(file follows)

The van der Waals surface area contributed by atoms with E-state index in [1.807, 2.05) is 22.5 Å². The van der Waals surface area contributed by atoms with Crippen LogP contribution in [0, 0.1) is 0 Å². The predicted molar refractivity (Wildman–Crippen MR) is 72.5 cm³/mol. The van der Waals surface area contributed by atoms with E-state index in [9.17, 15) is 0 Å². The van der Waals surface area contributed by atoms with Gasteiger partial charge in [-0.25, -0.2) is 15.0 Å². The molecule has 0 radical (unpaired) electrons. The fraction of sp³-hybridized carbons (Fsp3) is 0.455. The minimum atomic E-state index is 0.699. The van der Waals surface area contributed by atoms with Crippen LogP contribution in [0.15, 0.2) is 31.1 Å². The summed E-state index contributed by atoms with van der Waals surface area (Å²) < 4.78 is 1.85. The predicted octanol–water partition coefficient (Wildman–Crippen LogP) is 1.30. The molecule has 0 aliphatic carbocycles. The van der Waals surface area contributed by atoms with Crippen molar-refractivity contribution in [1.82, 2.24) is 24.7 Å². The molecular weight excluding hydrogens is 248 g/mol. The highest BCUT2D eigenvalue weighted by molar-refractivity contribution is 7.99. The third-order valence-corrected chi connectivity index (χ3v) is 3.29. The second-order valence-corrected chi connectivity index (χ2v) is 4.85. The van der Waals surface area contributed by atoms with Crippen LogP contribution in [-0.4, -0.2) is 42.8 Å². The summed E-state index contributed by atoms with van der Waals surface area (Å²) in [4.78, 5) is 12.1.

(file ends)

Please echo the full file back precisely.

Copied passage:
The van der Waals surface area contributed by atoms with E-state index in [1.807, 2.05) is 22.5 Å². The van der Waals surface area contributed by atoms with Crippen LogP contribution in [0, 0.1) is 0 Å². The predicted molar refractivity (Wildman–Crippen MR) is 72.5 cm³/mol. The van der Waals surface area contributed by atoms with E-state index in [9.17, 15) is 0 Å². The van der Waals surface area contributed by atoms with Gasteiger partial charge in [-0.25, -0.2) is 15.0 Å². The molecule has 0 radical (unpaired) electrons. The fraction of sp³-hybridized carbons (Fsp3) is 0.455. The minimum atomic E-state index is 0.699. The van der Waals surface area contributed by atoms with Crippen LogP contribution in [0.15, 0.2) is 31.1 Å². The summed E-state index contributed by atoms with van der Waals surface area (Å²) < 4.78 is 1.85. The predicted octanol–water partition coefficient (Wildman–Crippen LogP) is 1.30. The molecule has 0 aliphatic carbocycles. The van der Waals surface area contributed by atoms with Crippen molar-refractivity contribution in [1.82, 2.24) is 24.7 Å². The molecular weight excluding hydrogens is 248 g/mol. The highest BCUT2D eigenvalue weighted by molar-refractivity contribution is 7.99. The third-order valence-corrected chi connectivity index (χ3v) is 3.29. The second-order valence-corrected chi connectivity index (χ2v) is 4.85. The van der Waals surface area contributed by atoms with Crippen LogP contribution in [-0.4, -0.2) is 42.8 Å². The summed E-state index contributed by atoms with van der Waals surface area (Å²) in [4.78, 5) is 12.1.